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has 75 questions with no tag wiki and no clear meaning.

Burnination criteria:

  1. Does it describe the contents of the questions to which it is applied? and is it unambiguous?

It usually refers to a piece of information in an error message, but one that doesn't add any information as to what is actually wrong. It's also used with several languages.

Some times it refers to an error message, other times it refers to the literal meaning (unexpected tokens in an editor or in output). There's also no tag wiki or other usage guidance, and the questions seem to range from Android to PHP, Batch, and even C++, but most dominating, JavaScript.

  1. Is the concept described even on-topic for the site?

It's a sub-set of programming, but the accurate meaning is, as a comment mentioned, varied.

  1. Does the tag add any meaningful information to the post?

Considering the stacktrace in relevant languages cover it, and that it's as ambiguous as it currently is, no, it doesn't.

  1. Does it mean the same thing in all common contexts?

No. As I already mentioned, it refers to errors, rendered output, and even file corruption. Even when it comes to the various errors, they don't mean the same thing in all the languages. There's one question that basically boils down to nested methods not being supported, and others that have missing or misplaced brackets or parentheses.

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    "It's a sub-section of programming" it's a subset of a subset of a subset. From the general software developing going down to debugging, to error messages to a specific error message. – Braiam Mar 6 at 11:01
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I disagree, because if we burninate this tag we should burninate all such similar "error message tags" consistently. And there are lots!

We have:

All of these fulfil the burnination criteria. All they say is "my program has a bug" and don't add any meaningful information to the question. Error messages should be posted in the question's body.

I agree that these tags, including are bad since they are superfluous. Ideally it would be nice to get rid of them. It would be even better if we could get rid of question titles along the lines of "null pointer exception plz halp!".

But it would be a major project/overhaul involving policy changes regarding error message tags, much like the project to get rid of company name tags. It would be a whole lot of work for little gain. These tags aren't actively harmful, they are just superfluous.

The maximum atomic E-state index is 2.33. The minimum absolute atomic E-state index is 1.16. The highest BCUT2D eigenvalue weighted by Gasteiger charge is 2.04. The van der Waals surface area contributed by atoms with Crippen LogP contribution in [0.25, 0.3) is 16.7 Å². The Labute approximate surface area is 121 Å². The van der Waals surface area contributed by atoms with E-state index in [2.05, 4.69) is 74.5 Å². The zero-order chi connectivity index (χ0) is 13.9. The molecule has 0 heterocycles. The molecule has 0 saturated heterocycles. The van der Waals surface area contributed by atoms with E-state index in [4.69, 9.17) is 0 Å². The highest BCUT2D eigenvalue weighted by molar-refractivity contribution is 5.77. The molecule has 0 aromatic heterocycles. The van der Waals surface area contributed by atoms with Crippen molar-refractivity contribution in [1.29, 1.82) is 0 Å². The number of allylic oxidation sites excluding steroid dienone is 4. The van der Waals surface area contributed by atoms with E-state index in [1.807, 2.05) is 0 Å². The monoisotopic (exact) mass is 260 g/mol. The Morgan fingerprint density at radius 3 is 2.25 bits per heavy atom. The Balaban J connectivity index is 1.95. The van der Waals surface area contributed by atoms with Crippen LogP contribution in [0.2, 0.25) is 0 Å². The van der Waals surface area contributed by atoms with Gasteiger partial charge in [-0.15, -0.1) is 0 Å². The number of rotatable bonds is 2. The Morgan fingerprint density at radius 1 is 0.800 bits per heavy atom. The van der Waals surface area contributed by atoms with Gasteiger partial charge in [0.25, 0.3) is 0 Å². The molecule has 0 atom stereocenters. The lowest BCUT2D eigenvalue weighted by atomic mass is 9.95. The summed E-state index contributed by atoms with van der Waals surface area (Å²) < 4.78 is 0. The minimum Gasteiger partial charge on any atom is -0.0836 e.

If people want to start up such a project, then by all means go for it. But until we have dealt with the bigger picture and have a policy in place, I don't think we should touch any of these tags.

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    NPE: The Java exception [...], NRE: The .NET exception [...], segfault: Use this tag along with a tag indicating the language and a tag indicating the operating system., These are all documented and specific. Bus error, while wiki-less is also specific to one type of error, but is still specific. unexpected-token has at least 3 current uses (syntax errors in various languages, rendered output, and file encoding issues). [unexpected-token] and [syntax-error] are both too general, while the rest address one specific type of issue – Zoe Mar 6 at 12:09
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    Burning a single unspecific tag with at least three uses that can be applied to both general computing (SU) as well as any programming language is far from specific, nor does it add much to the post. – Zoe Mar 6 at 12:11
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    @Zoe Specific? Hardly. See for example Definitive List of Common Reasons for Segmentation Faults. We have lots of posts like that, which have popped up for the purpose of clubbing down questions without any details save for the error provided. All of these error tags are neither specific to a programming language/technology, nor to a tool chain, nor a specific system/OS. – Lundin Mar 6 at 12:33
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    I'm not sure that "what about all these other bad tags" is a good reason not to burninate a tag. If it was, we'd never burninate anything... – Heretic Monkey Mar 6 at 14:14
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    @HereticMonkey Because we need to set a policy for how to deal with the whole group of tags, and not treat them differently from case to case. Is it even ok to write a title such as "segmentation fault in my program", then tag it with segmentation-fault? If not, why isn't the site blocking them. Will the new question wizard be of any help. Should we dupe hammer them to a generic duplicate. Etc. This discussion pops up on meta now and then (for example see this), with no solution. – Lundin Mar 6 at 15:26
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    Well, I guess if you want to wait for perfect before doing good, I guess that's a way of doing things. Just seems like it could be a long wait, considering how long we've been waiting for a bunch of other changes... – Heretic Monkey Mar 6 at 16:17
  • @HereticMonkey You don't have to wait for anyone, you can bring up the topic of a policy at meta at any time. This is something that the community can handle on its own. But I don't think it solves anything to start burning random error message tags, while at the same time someone sits elsewhere inventing new ones. Because currently these are regarded as valid tags. – Lundin Mar 7 at 7:22

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